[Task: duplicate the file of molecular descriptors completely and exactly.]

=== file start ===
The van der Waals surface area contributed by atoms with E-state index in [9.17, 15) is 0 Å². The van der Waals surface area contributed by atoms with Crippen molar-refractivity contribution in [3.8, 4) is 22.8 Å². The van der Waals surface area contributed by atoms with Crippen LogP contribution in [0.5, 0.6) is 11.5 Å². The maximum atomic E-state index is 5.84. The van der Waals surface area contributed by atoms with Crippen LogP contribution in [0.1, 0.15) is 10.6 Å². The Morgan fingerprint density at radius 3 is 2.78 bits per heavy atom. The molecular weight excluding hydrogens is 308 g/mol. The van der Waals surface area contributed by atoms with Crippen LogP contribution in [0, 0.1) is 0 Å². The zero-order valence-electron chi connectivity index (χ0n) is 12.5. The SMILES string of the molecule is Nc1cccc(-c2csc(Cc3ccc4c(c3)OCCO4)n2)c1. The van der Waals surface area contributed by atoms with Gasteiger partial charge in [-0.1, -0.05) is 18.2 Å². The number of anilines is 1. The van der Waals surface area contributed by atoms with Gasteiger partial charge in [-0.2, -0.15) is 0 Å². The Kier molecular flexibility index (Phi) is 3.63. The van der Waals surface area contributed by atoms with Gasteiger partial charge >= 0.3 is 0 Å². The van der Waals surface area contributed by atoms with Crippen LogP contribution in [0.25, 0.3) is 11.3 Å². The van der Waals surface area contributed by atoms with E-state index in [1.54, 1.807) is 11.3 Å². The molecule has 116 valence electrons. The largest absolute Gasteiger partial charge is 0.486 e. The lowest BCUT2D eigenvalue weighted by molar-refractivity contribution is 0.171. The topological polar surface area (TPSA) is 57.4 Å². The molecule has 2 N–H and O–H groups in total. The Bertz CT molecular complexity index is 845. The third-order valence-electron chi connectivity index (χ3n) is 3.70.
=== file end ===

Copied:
The van der Waals surface area contributed by atoms with E-state index in [9.17, 15) is 0 Å². The van der Waals surface area contributed by atoms with Crippen molar-refractivity contribution in [3.8, 4) is 22.8 Å². The van der Waals surface area contributed by atoms with Crippen LogP contribution in [0.5, 0.6) is 11.5 Å². The maximum atomic E-state index is 5.84. The van der Waals surface area contributed by atoms with Crippen LogP contribution in [0.1, 0.15) is 10.6 Å². The Morgan fingerprint density at radius 3 is 2.78 bits per heavy atom. The molecular weight excluding hydrogens is 308 g/mol. The van der Waals surface area contributed by atoms with Crippen LogP contribution in [0, 0.1) is 0 Å². The zero-order valence-electron chi connectivity index (χ0n) is 12.5. The SMILES string of the molecule is Nc1cccc(-c2csc(Cc3ccc4c(c3)OCCO4)n2)c1. The van der Waals surface area contributed by atoms with Gasteiger partial charge in [-0.1, -0.05) is 18.2 Å². The number of anilines is 1. The van der Waals surface area contributed by atoms with Gasteiger partial charge in [-0.2, -0.15) is 0 Å². The Kier molecular flexibility index (Phi) is 3.63. The van der Waals surface area contributed by atoms with Gasteiger partial charge >= 0.3 is 0 Å². The van der Waals surface area contributed by atoms with Crippen LogP contribution in [0.25, 0.3) is 11.3 Å². The van der Waals surface area contributed by atoms with E-state index in [1.54, 1.807) is 11.3 Å². The molecule has 116 valence electrons. The largest absolute Gasteiger partial charge is 0.486 e. The lowest BCUT2D eigenvalue weighted by molar-refractivity contribution is 0.171. The topological polar surface area (TPSA) is 57.4 Å². The molecule has 2 N–H and O–H groups in total. The Bertz CT molecular complexity index is 845. The third-order valence-electron chi connectivity index (χ3n) is 3.70.